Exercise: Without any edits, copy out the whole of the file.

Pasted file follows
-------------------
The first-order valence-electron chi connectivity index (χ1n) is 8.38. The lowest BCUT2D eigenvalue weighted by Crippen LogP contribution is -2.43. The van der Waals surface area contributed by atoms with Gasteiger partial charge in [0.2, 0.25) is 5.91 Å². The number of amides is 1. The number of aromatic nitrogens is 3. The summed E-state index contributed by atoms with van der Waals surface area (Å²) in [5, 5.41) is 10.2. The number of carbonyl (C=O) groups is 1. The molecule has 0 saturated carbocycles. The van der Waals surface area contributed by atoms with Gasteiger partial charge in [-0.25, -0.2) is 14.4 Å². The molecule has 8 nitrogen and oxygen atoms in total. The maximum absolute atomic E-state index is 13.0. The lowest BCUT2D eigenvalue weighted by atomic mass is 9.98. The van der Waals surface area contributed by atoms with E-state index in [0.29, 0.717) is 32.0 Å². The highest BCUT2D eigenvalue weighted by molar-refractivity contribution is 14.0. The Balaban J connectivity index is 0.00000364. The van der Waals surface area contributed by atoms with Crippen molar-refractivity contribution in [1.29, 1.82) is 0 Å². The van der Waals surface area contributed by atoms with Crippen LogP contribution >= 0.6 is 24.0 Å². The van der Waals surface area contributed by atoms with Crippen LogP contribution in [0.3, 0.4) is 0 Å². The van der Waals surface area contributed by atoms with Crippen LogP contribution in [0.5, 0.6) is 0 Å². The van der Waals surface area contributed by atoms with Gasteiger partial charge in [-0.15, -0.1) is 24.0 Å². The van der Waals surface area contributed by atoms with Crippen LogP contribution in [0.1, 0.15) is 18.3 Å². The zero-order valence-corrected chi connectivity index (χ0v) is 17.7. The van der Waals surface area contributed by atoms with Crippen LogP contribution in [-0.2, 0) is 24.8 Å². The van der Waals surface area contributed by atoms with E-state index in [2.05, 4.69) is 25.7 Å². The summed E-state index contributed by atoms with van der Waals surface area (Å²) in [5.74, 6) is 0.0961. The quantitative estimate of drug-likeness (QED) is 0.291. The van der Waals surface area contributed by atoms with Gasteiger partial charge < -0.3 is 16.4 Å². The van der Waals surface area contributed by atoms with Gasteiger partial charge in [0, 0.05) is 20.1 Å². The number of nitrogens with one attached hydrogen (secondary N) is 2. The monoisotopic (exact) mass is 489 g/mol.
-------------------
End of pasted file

The first-order valence-electron chi connectivity index (χ1n) is 8.38. The lowest BCUT2D eigenvalue weighted by Crippen LogP contribution is -2.43. The van der Waals surface area contributed by atoms with Gasteiger partial charge in [0.2, 0.25) is 5.91 Å². The number of amides is 1. The number of aromatic nitrogens is 3. The summed E-state index contributed by atoms with van der Waals surface area (Å²) in [5, 5.41) is 10.2. The number of carbonyl (C=O) groups is 1. The molecule has 0 saturated carbocycles. The van der Waals surface area contributed by atoms with Gasteiger partial charge in [-0.25, -0.2) is 14.4 Å². The molecule has 8 nitrogen and oxygen atoms in total. The maximum absolute atomic E-state index is 13.0. The lowest BCUT2D eigenvalue weighted by atomic mass is 9.98. The van der Waals surface area contributed by atoms with E-state index in [0.29, 0.717) is 32.0 Å². The highest BCUT2D eigenvalue weighted by molar-refractivity contribution is 14.0. The Balaban J connectivity index is 0.00000364. The van der Waals surface area contributed by atoms with Crippen molar-refractivity contribution in [1.29, 1.82) is 0 Å². The van der Waals surface area contributed by atoms with Crippen LogP contribution >= 0.6 is 24.0 Å². The van der Waals surface area contributed by atoms with Crippen LogP contribution in [0.3, 0.4) is 0 Å². The van der Waals surface area contributed by atoms with Crippen LogP contribution in [0.5, 0.6) is 0 Å². The van der Waals surface area contributed by atoms with Gasteiger partial charge in [-0.15, -0.1) is 24.0 Å². The van der Waals surface area contributed by atoms with Crippen LogP contribution in [0.1, 0.15) is 18.3 Å². The zero-order valence-corrected chi connectivity index (χ0v) is 17.7. The van der Waals surface area contributed by atoms with Crippen LogP contribution in [-0.2, 0) is 24.8 Å². The van der Waals surface area contributed by atoms with E-state index in [2.05, 4.69) is 25.7 Å². The summed E-state index contributed by atoms with van der Waals surface area (Å²) in [5.74, 6) is 0.0961. The quantitative estimate of drug-likeness (QED) is 0.291. The van der Waals surface area contributed by atoms with Gasteiger partial charge < -0.3 is 16.4 Å². The van der Waals surface area contributed by atoms with Gasteiger partial charge in [0, 0.05) is 20.1 Å². The number of nitrogens with one attached hydrogen (secondary N) is 2. The monoisotopic (exact) mass is 489 g/mol.